You may already know I’m a big fan of Italian soccer. Even though I didn’t think “Winning at All Costs: A Scandalous History of Italian Soccer” was particularly well-written, it was incredibly informative and educational for a fan of the beautiful game like myself. So you can imagine how thrilled I was to find a book about Italian soccer that wasn’t just informative but also a joy to read.
“A Season With Verona” by Tim Parks tells the story of the season Parks spent following one team’s most ardent supporters to every single game. Parks is an Englishman who has lived in the city of Verona since the mid-1980s, and he’s the author of many works of fiction. My introduction to his writing, however, was this book – and I now think that if his non-fiction is this much of a page-turner, his novels must be gripping.
For “A Season With Verona,” Parks not only goes to every single game of his Hellas Verona team in a 36-game season, he also travels to most of the away games the same way the hard-core fans do – sometimes on extremely long overnight coach trips from Verona in the far north of Italy to cities like Bari in the far south. While Parks was already a long-time Hellas Verona fan by the time he decided to write the book and had spent many seasons sitting with the fans in the home stadium, he hadn’t gone to many away games – and he hadn’t traveled with the fans.
Parks gets to know the Hellas Verona supporters over the course of the season, and so does the reader. You’re tempted to think of it as character development, but these are real people and not creations of Parks’ imagination. In the beginning they’re more than a little off-putting – they seem dangerous. By the end of the book they seem like people I wouldn’t mind traveling to an away game with myself.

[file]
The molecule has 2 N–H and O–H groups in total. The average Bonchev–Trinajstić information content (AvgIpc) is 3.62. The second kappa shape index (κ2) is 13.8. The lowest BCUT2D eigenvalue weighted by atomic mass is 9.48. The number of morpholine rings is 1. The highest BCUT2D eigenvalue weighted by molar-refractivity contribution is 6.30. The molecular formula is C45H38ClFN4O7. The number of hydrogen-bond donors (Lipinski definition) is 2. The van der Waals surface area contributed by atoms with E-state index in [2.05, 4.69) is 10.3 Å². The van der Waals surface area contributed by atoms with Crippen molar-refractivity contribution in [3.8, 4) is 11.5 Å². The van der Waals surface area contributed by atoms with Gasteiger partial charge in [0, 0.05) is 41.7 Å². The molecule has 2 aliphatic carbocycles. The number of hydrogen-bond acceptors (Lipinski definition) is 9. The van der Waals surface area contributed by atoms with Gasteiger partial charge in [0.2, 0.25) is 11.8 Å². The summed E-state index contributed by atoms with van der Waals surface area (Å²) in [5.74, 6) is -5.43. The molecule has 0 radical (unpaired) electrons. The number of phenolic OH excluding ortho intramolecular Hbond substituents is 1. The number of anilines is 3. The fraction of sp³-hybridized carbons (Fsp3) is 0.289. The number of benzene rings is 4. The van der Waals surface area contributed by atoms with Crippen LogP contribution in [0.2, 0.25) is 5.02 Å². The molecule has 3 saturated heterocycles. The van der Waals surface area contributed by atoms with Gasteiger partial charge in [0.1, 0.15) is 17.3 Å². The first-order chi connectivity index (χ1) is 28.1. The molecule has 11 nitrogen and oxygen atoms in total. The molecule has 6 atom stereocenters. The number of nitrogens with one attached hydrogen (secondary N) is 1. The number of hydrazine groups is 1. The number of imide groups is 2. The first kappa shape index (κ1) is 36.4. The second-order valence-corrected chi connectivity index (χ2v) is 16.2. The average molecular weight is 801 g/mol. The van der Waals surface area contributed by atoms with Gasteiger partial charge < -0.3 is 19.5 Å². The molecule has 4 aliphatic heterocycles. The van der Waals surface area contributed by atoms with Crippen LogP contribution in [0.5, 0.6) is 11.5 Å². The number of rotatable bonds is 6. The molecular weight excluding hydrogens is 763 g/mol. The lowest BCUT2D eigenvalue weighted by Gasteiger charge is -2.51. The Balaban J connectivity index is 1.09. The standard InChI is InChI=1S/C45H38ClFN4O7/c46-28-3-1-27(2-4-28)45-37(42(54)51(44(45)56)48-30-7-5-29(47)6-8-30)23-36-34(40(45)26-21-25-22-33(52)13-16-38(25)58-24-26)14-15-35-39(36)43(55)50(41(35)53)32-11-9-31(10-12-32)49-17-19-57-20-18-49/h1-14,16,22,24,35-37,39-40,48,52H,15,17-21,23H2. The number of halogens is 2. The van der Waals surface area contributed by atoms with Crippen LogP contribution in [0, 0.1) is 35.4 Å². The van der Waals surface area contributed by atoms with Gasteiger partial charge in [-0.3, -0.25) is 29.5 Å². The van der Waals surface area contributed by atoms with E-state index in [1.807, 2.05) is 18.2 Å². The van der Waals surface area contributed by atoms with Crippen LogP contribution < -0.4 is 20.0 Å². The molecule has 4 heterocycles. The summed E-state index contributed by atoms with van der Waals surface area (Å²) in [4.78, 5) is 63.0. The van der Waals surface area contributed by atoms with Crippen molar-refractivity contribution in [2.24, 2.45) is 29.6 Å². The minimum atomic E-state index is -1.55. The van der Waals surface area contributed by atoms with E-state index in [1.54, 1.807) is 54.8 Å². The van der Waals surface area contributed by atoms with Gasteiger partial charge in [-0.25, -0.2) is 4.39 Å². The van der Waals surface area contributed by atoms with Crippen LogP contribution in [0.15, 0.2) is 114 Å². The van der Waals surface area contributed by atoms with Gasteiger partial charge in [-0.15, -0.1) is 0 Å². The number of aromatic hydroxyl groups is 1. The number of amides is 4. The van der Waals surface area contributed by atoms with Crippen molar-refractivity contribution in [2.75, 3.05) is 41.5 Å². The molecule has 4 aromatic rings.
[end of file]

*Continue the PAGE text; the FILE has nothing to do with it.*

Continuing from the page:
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Most of the book “A Season With Verona” is structured so that a chapter covers one week of the Italian soccer season. Each chapter, therefore, culminates with the results of that week’s game. The effect this has is that unless you already know how that season ended when you start reading (I didn’t), the excitement of the season builds with every chapter as you wonder whether the team will win or lose.
Obviously if you’re a soccer fan, it’s a book you’ve either already read or you have on your must-read list. If you’re interested in Italian culture, you probably already know how important calcio is to most Italians and you might find the book interesting as an insight into soccer culture in Italy.
But I think the triumph of “A Season With Verona” – the thing that makes it accessible and interesting to more than just readers who are interested in Italy, Italian soccer, or soccer in general – is that it becomes something of a psychological study of fandom. If you’re a fan of any sport, or if you’ve ever been curious about what makes fans tick, you’ll find this book fascinating.
Why do we fans wear certain “lucky” items of clothing to games, despite the fact that the last time they wore the “lucky” duds their team lost? What makes fans live or die by their team’s successes or failures, even while the players don’t seem to take things as seriously? How do fans who are completely out of their heads on game day carry on a “normal” existence and hold down jobs like regular people?
Because Parks is traveling with – and getting to know – the Hellas Verona fans rather than telling the story of a season from the team’s point of view, his book becomes a study in what goes on inside a fan’s head. And even though I’m someone who loves Italy, Italian culture, and Italian soccer, it’s this aspect of “A Season With Verona” – Parks’ ability to unravel the complicated experience of being a die-hard fan – that I found to be the most unexpectedly enjoyable element of the book.
>> And check out the other Italy book reviews I’ve done for more reading material.